South Jersey singer-songwriter and multi-instrumentalist 4:44 wrote what he had planned to be his debut album while still in high school around 2012, but he didn’t finish recording it until recently. In the meantime, he has self-produced a stylistically eclectic catalog of seven albums, each focused on a different genre. With the new eighth outing, “In Context,” he explores acoustic pop, playing all the instruments and producing all the tracks, as he has with his subsequent recordings.
The coming-of-age tale of lost innocence opens with the standout “Light Rose,” which 4:44 describes as the first keeper he ever wrote. The alternatingly heartbreaking and uplifting tune chronicles a visit with his mother to see his Aunt Rosie in a rehabilitation center right before her death. The song was inspired by a light shining through a window as they consoled each other. Alongside a mellow but sensual groove reminiscent of John Mayer, 4:44 poignantly sings, “My heart cant speak now. It’s plotting against goodbye, extending incompletes, yet managing to beat when the tears are stuck inside. And I hope you know we got your light rose.”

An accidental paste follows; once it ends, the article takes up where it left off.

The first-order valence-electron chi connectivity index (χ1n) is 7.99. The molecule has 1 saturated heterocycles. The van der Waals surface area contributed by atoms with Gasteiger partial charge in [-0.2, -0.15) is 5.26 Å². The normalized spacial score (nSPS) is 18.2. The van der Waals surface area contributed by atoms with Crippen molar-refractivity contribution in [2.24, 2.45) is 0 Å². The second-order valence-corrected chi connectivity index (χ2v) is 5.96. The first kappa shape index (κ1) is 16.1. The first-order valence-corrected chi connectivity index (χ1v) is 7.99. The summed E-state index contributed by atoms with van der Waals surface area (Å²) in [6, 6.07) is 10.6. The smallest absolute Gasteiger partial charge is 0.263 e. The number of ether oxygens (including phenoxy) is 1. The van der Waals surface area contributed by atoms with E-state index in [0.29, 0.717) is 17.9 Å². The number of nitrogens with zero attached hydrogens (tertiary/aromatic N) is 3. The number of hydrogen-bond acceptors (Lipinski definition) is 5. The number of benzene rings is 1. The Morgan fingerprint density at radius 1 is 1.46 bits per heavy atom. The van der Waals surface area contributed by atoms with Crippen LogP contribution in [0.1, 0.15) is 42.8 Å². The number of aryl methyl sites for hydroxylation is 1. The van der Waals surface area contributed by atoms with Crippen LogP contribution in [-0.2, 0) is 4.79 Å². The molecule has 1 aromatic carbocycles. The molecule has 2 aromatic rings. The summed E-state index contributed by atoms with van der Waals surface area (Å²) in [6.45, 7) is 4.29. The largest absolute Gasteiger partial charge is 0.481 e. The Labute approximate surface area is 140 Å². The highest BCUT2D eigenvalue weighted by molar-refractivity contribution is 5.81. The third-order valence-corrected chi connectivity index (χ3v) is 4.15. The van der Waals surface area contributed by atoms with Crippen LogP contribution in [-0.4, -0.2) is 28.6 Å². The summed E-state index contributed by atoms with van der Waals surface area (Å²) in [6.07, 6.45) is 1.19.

Throughout the 10-song “In Context,” other 4:44 influences U2 and Bruce Springsteen sneak into the production and songwriting, which also most impresses with the closing “Living Hope.” The soul-pop nugget demonstrates a wisdom far beyond a teenager’s years as he requests God to come to earth once again to clean up the many messes of our world.
4:44 also musically has mined dream pop (2019’s “Dream-Wake”), indie rock (2018’s “Creatures” and 2017’s “Parallelement”), electronic prog-rock (2018’s “Reckoning”), alternative rock (2017’s “Cardinal” and 2016’s “Greenwave”) and acoustic Americana (2015’s “Child of God”). I look forward to his next sonic venture, tentatively entitled “Wilderness,” a new shoegaze affair that flirts with metal and industrial, which he will produce alongside another shelved project, “Higher Learning.” The talented artist also makes his own videos, which he did particularly well for “Living Hope.”